Improving the business sustainability of independent journalism through ‘smart’ media investments

The EU is the largest donor in the Western Balkans and among the most significant institutional investors in the modernisation of the region’s private sector. This enlargement-policy-driven investment is meant to stop the recession, modernise production and improve the competitiveness of enterprises in all sectors of the economy. The media, as a sector of industry currently experiencing tectonic changes, should be no exception.

Whilst media freedom is clearly a key political priority of EU accession, media outlets have seen little support in the form of EU investment. Without a pluralistic, economically sustainable and thereby independent media sector, there can be no chance for freedom of expression in the Western Balkans. To this end, it is necessary to identify the reasons that inhibit the use of EU business support tools already available for SMEs in the accession countries; and what adjustments and/or new forms of financial support are necessary to strengthen the independence and pluralism of media in the Western Balkans. In particular, the panel is expected to provide answers to the following questions:

  • How to bring existing EU business support instruments (including investment) closer to potential beneficiaries in the media sector?
  • The current market conditions for independent media are bleak. In this regard, a particular concern relates to the trend of advertising moving en masse towards intermediaries, and to the distortion (largely due to political influences) of the remaining advertising business in the Western Balkans. Against this backdrop, a sober assessment of the risks (including political risks) involved in media investments and of the ways in which these risks might be mitigated (e.g. by finding new and alternative sources of income) should be an important theme for this panel.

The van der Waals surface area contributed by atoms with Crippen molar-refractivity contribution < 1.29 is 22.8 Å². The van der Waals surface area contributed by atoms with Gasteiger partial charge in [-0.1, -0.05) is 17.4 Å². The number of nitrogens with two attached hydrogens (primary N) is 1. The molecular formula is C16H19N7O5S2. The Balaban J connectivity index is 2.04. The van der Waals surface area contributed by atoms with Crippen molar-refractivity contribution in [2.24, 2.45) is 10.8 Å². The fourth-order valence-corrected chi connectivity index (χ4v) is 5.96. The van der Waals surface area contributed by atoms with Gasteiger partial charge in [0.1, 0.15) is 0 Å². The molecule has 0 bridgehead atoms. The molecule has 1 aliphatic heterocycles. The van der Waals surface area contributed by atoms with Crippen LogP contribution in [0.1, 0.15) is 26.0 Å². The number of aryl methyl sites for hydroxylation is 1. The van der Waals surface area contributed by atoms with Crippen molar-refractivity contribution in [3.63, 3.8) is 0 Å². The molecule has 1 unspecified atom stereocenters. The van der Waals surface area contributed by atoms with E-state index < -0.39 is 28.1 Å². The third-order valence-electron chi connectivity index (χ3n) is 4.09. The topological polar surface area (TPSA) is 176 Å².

• Radical shifts in media consumption habits pose an immense technological challenge to media actors. Can the ‘legacy media’ (recent pillars of content pluralism and independent journalism in the Western Balkans) that remain meet and overcome this challenge? Or does the future belong to newcomers in the media sector, who often have no professional journalism background? Should investors, including the EU, consider both as attractive options for investment? And is a return on investment the only reason for investing money in media?
  • What media products can rise to the challenge of global competition in the communications space? What business models and techniques would this require?
  • In its regular country assessments, the European Commission notes that economic leverage is being used to exercise political pressure upon independent media in the Western Balkans. Could EU assistance to independent media increase the resilience of independent media outlets?
  • Given the peculiarities of the media sector and the risks involved, should the EU consider new and/or innovative support instruments in order to improve the competitiveness and sustainability of independent media?